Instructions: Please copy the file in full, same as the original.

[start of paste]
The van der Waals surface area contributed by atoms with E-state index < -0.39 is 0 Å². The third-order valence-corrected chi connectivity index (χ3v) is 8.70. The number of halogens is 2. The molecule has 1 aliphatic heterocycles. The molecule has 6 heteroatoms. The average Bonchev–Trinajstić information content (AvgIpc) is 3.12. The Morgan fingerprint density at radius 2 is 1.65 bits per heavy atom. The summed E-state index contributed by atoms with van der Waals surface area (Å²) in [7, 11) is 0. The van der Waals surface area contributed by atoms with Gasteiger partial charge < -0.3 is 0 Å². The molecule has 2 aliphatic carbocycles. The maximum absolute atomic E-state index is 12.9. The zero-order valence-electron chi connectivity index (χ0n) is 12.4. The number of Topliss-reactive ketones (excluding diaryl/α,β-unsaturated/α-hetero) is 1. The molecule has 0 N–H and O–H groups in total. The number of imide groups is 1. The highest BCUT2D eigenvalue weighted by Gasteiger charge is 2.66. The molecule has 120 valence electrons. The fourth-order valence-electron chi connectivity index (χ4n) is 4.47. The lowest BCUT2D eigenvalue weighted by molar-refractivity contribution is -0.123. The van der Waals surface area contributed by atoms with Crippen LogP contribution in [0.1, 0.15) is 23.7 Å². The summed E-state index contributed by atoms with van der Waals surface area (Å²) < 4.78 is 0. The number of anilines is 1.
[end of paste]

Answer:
The van der Waals surface area contributed by atoms with E-state index < -0.39 is 0 Å². The third-order valence-corrected chi connectivity index (χ3v) is 8.70. The number of halogens is 2. The molecule has 1 aliphatic heterocycles. The molecule has 6 heteroatoms. The average Bonchev–Trinajstić information content (AvgIpc) is 3.12. The Morgan fingerprint density at radius 2 is 1.65 bits per heavy atom. The summed E-state index contributed by atoms with van der Waals surface area (Å²) in [7, 11) is 0. The van der Waals surface area contributed by atoms with Gasteiger partial charge < -0.3 is 0 Å². The molecule has 2 aliphatic carbocycles. The maximum absolute atomic E-state index is 12.9. The zero-order valence-electron chi connectivity index (χ0n) is 12.4. The number of Topliss-reactive ketones (excluding diaryl/α,β-unsaturated/α-hetero) is 1. The molecule has 0 N–H and O–H groups in total. The number of imide groups is 1. The highest BCUT2D eigenvalue weighted by Gasteiger charge is 2.66. The molecule has 120 valence electrons. The fourth-order valence-electron chi connectivity index (χ4n) is 4.47. The lowest BCUT2D eigenvalue weighted by molar-refractivity contribution is -0.123. The van der Waals surface area contributed by atoms with Crippen LogP contribution in [0.1, 0.15) is 23.7 Å². The summed E-state index contributed by atoms with van der Waals surface area (Å²) < 4.78 is 0. The number of anilines is 1.